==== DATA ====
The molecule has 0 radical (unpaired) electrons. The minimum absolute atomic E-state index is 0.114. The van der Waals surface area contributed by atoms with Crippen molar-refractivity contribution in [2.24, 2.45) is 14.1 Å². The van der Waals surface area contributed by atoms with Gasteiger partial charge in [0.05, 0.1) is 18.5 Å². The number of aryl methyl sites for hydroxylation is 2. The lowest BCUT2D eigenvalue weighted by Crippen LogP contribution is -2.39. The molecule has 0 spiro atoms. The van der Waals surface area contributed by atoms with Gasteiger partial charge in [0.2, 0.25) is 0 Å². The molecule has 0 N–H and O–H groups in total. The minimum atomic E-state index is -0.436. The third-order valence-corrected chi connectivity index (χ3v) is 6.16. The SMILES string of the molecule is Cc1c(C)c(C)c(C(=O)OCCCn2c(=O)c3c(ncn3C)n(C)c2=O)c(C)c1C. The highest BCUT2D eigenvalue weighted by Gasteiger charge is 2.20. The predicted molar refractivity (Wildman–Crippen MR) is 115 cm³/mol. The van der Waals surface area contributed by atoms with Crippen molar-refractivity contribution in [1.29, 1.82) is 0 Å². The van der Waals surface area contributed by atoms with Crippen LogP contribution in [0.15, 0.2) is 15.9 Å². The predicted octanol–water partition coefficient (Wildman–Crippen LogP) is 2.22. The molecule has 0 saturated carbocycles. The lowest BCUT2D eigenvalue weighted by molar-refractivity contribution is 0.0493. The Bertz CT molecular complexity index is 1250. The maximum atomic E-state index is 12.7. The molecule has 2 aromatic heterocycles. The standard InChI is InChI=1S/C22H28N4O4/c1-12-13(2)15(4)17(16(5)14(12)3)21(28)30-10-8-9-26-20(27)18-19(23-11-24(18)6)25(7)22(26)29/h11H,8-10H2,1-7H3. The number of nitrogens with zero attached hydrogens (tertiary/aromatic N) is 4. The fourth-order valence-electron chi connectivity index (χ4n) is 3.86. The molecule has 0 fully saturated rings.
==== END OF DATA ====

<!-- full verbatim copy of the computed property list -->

The molecule has 0 radical (unpaired) electrons. The minimum absolute atomic E-state index is 0.114. The van der Waals surface area contributed by atoms with Crippen molar-refractivity contribution in [2.24, 2.45) is 14.1 Å². The van der Waals surface area contributed by atoms with Gasteiger partial charge in [0.05, 0.1) is 18.5 Å². The number of aryl methyl sites for hydroxylation is 2. The lowest BCUT2D eigenvalue weighted by Crippen LogP contribution is -2.39. The molecule has 0 spiro atoms. The van der Waals surface area contributed by atoms with Gasteiger partial charge in [0.2, 0.25) is 0 Å². The molecule has 0 N–H and O–H groups in total. The minimum atomic E-state index is -0.436. The third-order valence-corrected chi connectivity index (χ3v) is 6.16. The SMILES string of the molecule is Cc1c(C)c(C)c(C(=O)OCCCn2c(=O)c3c(ncn3C)n(C)c2=O)c(C)c1C. The highest BCUT2D eigenvalue weighted by Gasteiger charge is 2.20. The predicted molar refractivity (Wildman–Crippen MR) is 115 cm³/mol. The van der Waals surface area contributed by atoms with Crippen molar-refractivity contribution in [1.29, 1.82) is 0 Å². The van der Waals surface area contributed by atoms with Crippen LogP contribution in [0.15, 0.2) is 15.9 Å². The predicted octanol–water partition coefficient (Wildman–Crippen LogP) is 2.22. The molecule has 0 saturated carbocycles. The lowest BCUT2D eigenvalue weighted by molar-refractivity contribution is 0.0493. The Bertz CT molecular complexity index is 1250. The maximum atomic E-state index is 12.7. The molecule has 2 aromatic heterocycles. The standard InChI is InChI=1S/C22H28N4O4/c1-12-13(2)15(4)17(16(5)14(12)3)21(28)30-10-8-9-26-20(27)18-19(23-11-24(18)6)25(7)22(26)29/h11H,8-10H2,1-7H3. The number of nitrogens with zero attached hydrogens (tertiary/aromatic N) is 4. The fourth-order valence-electron chi connectivity index (χ4n) is 3.86. The molecule has 0 fully saturated rings.